The Golden Rule of Marketing: Recognize unto others

Instead of shouting, “look at us,” your message should be, “look at them”

Guest Wisdom by Rich Polt

(originally published alongside Paul Riecks’ column for the July/August 2014 issue)TL_Rich_Polt_feature

I’m about to distill my entire 20-year public relations and communications career into a single piece of advice. This is the essence of everything I’ve learned and experienced. Get ready, it’s quick: Use your marketing resources to recognize the people that make a difference to you.

It’s a deceptively simple sentence, just 14 words. But realize that this short sentiment is loaded with meaning. To be clear, I am suggesting no matter how large, small or nonexistent your marketing resources are, you can and will benefit by purposefully spotlighting individuals who are essential to your existence.

Who are the individuals that make a difference to you? Employees, customers, volunteers, community partners and prospects. How do you recognize them? Do it through advertising, social media, public relations, content marketing or even billboards. For the moment, the tactics and the specifics of the matter are a secondary concern.

A friend recently told me there are two kinds of people: the ones who walk into a social situation and boldly declare, “Here I am!” and the ones who declare, “There you are!” Both attendees draw the attention of the crowd, but for very different reasons.

Whether you’re an individual at a party or a business fighting for customers in a crowded marketplace, recognizing other people communicates partnership, trust and gratitude. Self-interest is no longer the obvious driver, so your audience perceives it as more genuine. In this era of corporate citizenship and social interaction, allocating marketing resources to recognize others says more about the kind of business you are than any self-promoting campaign ever could.

The fact that recognition works as a marketing strategy (and companies are starting to embrace it) should come as no surprise. Employee recognition programs have been a mainstay in corporate HR departments for decades. In the customer service realm, we strive to create personalized touchpoints, like when we recognize a customer’s birthday. Sales professionals have long understood that success comes from asking questions and recognizing prospects’ pain points. But marketing and PR have been relatively late to the party, and shout, “Here I am!” upon arrival. All things being equal, marketing professionals (particularly those who cut their teeth in the pre-internet days) have difficulty using their marketing real estate and budget to focus attention elsewhere.

To be clear, I am not placing a value statement on either approach. Sometimes we need to self-promote, if only to let people know that we exist. Rest assured it is quite possible to assert the “here I am” approach in a convincing, memorable and respectful manner. However, when given the option to proactively shine the spotlight on someone else, a business has an opportunity to build its own brand, while strengthening its relationships with key constituents. That’s a strategy that yields many positive dividends.

The size of your marketing budget is irrelevant for practicing the principle of recognition; we are always marketing ourselves and our organizations. We’re marketing at networking events, in our press releases, on our websites and in our collateral material. We’re marketing with ads, advertorials, Facebook posts and tweets. Here are some ways you can practice recognition in your marketing to build brand, engage constituents and create communities.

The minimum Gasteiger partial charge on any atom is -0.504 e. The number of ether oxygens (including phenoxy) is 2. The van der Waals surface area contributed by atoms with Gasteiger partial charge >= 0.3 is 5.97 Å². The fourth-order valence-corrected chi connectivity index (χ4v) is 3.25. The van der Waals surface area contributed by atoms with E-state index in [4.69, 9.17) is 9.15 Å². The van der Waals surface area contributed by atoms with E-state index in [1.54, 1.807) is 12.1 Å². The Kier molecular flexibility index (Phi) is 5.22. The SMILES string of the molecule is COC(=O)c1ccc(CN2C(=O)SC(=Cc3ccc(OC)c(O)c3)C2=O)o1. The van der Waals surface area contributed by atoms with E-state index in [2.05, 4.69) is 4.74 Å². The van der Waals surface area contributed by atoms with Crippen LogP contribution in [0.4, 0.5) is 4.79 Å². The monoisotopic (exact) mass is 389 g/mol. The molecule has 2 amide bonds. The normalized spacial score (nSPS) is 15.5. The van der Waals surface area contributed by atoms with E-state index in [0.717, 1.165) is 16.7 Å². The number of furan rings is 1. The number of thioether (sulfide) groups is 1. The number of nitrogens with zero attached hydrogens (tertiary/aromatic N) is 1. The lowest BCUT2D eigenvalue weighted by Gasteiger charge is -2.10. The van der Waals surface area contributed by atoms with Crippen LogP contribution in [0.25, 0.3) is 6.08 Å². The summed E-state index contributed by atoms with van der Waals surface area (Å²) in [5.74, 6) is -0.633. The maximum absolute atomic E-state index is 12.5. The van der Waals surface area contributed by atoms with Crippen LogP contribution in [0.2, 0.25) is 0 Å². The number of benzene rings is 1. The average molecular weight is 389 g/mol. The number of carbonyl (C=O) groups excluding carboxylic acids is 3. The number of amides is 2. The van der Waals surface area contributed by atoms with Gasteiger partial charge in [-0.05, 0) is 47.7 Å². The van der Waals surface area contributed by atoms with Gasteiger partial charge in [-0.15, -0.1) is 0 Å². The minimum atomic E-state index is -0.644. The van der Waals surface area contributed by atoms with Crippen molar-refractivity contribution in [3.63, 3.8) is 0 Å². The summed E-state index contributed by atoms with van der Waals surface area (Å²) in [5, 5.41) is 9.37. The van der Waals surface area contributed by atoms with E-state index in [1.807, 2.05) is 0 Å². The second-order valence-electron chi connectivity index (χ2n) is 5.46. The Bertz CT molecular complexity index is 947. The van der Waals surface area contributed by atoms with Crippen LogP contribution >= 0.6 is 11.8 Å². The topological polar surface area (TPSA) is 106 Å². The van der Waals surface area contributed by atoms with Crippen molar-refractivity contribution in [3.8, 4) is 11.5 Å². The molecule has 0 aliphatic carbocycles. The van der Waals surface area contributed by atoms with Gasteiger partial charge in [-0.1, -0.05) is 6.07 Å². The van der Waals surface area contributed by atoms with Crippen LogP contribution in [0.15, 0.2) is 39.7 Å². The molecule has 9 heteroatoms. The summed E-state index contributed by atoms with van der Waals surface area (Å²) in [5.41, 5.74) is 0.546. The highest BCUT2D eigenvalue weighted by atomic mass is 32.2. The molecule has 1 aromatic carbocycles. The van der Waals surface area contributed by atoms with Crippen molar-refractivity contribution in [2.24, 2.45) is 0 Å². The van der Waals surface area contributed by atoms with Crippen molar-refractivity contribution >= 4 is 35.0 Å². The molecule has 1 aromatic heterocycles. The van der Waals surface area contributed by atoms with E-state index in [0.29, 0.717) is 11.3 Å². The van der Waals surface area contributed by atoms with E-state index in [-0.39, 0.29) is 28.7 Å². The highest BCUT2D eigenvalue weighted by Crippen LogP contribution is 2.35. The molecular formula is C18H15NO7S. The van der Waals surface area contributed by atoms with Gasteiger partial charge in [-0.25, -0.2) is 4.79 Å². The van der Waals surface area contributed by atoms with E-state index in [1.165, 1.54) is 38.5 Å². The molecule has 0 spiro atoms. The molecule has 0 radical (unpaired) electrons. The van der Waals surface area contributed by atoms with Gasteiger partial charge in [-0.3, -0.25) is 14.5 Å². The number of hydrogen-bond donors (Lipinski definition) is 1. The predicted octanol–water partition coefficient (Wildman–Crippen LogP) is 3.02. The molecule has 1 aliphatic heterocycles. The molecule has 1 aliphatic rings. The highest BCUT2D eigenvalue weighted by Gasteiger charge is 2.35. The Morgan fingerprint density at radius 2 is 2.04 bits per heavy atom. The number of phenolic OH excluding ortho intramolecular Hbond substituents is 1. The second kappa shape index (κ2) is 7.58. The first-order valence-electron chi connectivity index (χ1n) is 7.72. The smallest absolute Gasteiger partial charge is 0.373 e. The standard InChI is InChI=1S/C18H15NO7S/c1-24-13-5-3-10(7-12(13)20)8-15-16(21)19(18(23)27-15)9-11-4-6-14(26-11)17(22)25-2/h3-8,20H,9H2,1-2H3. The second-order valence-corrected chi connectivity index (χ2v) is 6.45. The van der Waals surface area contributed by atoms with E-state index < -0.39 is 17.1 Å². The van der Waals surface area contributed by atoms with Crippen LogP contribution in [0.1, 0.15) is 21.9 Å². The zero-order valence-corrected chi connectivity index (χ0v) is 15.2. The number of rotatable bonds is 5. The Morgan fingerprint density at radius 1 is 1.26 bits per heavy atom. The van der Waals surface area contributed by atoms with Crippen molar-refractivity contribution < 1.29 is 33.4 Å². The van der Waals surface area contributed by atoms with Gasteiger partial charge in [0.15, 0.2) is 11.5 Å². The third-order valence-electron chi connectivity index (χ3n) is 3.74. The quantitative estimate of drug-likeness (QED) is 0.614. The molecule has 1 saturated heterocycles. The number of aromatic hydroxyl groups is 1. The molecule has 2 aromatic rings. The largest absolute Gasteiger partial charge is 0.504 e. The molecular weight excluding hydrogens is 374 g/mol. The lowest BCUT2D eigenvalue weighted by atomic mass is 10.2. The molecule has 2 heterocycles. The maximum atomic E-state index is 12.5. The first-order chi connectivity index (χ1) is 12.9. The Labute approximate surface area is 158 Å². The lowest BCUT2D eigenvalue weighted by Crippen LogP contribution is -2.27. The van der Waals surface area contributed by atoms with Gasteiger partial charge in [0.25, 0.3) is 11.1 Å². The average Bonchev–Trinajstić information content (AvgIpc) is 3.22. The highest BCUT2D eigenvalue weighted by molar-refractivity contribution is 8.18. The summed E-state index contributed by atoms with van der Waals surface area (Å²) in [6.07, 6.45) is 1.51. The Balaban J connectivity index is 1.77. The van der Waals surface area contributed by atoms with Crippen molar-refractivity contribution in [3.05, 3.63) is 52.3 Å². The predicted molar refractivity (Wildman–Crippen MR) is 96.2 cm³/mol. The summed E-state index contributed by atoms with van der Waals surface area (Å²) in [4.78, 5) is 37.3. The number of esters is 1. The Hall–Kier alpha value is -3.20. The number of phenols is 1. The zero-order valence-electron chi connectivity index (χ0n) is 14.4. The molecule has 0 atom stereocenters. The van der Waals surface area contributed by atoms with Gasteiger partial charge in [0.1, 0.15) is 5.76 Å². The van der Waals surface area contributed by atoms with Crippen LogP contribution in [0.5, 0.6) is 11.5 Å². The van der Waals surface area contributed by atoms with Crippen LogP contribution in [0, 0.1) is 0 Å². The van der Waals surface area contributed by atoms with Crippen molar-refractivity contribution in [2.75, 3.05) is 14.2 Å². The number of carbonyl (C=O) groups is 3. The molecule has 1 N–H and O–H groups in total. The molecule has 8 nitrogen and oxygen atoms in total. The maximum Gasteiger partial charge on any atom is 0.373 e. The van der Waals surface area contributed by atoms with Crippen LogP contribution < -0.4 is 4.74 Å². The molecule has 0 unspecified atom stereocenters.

Launch a campaign to recognize people who embody your values. Every business has a target audience — the folks who are predisposed to consuming your products or services. We define our target audiences in many ways: age, sex, ethnicity, income level, even their psychographic make-up. Increasingly, both for-profit businesses and nonprofits build marketing campaigns around individuals who embody their audiences. Notice in the following examples that the ads don’t actually talk about how these people use the advertisers’ products, but instead zero in on what’s important to the people they’re featuring.

  • Buick sponsored content in the May 2012 issue of Marie Claire, featuring real women doing real good. According to an advertising manager for GM, “We’re about being approachable, so we’re looking for real people that the readers can identify with and not so much the celebrity who makes millions of dollars.”
  • California-based Montage Hotels & Resorts celebrated its 10th anniversary and its commitment to making a difference in the lives of its customers by recognizing five young humanitarians (and gifting them $10,000 each toward their efforts).
  • The Economic Alliance of Greater Baltimore periodically showcases Champions Profiles, “regional rock stars who are … making a difference in business, education, government and in our community.” 

Recognize the people you want in your circle. Similar to the examples above, other businesses recognize people who will likely benefit from their services, but in providing them with a platform for recognition, they are building their community and consumer base from the ground up.

TED is a prime example. What is now a multimedia empire consisting of brilliant thought leadership events and content began as a single annual conference. Today, it has spawned global offshoots, a successful franchise (TEDx) and an online content empire. All by giving people a platform to share their “ideas worth spreading.”

Rich Polt is principal of the Public Recognition consultancy Communicate GOOD, and founder of Talking GOOD, a global community that recognizes people who are making a difference.

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